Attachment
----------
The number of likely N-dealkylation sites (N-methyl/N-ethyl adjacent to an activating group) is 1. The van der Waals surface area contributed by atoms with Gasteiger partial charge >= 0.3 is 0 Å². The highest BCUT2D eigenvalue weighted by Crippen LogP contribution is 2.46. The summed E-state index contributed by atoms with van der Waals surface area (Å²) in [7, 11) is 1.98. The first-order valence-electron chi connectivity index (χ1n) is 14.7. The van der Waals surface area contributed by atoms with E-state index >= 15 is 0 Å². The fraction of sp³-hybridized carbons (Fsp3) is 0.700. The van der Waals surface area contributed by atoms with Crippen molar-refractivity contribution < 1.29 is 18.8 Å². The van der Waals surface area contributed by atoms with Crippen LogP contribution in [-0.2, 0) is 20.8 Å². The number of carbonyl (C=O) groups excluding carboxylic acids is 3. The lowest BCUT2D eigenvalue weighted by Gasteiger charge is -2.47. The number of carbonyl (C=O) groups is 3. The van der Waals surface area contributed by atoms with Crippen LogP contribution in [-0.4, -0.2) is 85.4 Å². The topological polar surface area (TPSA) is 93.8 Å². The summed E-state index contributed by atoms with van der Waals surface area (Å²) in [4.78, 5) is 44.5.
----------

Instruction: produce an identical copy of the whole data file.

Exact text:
The number of likely N-dealkylation sites (N-methyl/N-ethyl adjacent to an activating group) is 1. The van der Waals surface area contributed by atoms with Gasteiger partial charge >= 0.3 is 0 Å². The highest BCUT2D eigenvalue weighted by Crippen LogP contribution is 2.46. The summed E-state index contributed by atoms with van der Waals surface area (Å²) in [7, 11) is 1.98. The first-order valence-electron chi connectivity index (χ1n) is 14.7. The van der Waals surface area contributed by atoms with E-state index >= 15 is 0 Å². The fraction of sp³-hybridized carbons (Fsp3) is 0.700. The van der Waals surface area contributed by atoms with Crippen molar-refractivity contribution < 1.29 is 18.8 Å². The van der Waals surface area contributed by atoms with Crippen LogP contribution in [-0.2, 0) is 20.8 Å². The number of carbonyl (C=O) groups excluding carboxylic acids is 3. The lowest BCUT2D eigenvalue weighted by Gasteiger charge is -2.47. The number of carbonyl (C=O) groups is 3. The van der Waals surface area contributed by atoms with Crippen LogP contribution in [-0.4, -0.2) is 85.4 Å². The topological polar surface area (TPSA) is 93.8 Å². The summed E-state index contributed by atoms with van der Waals surface area (Å²) in [4.78, 5) is 44.5.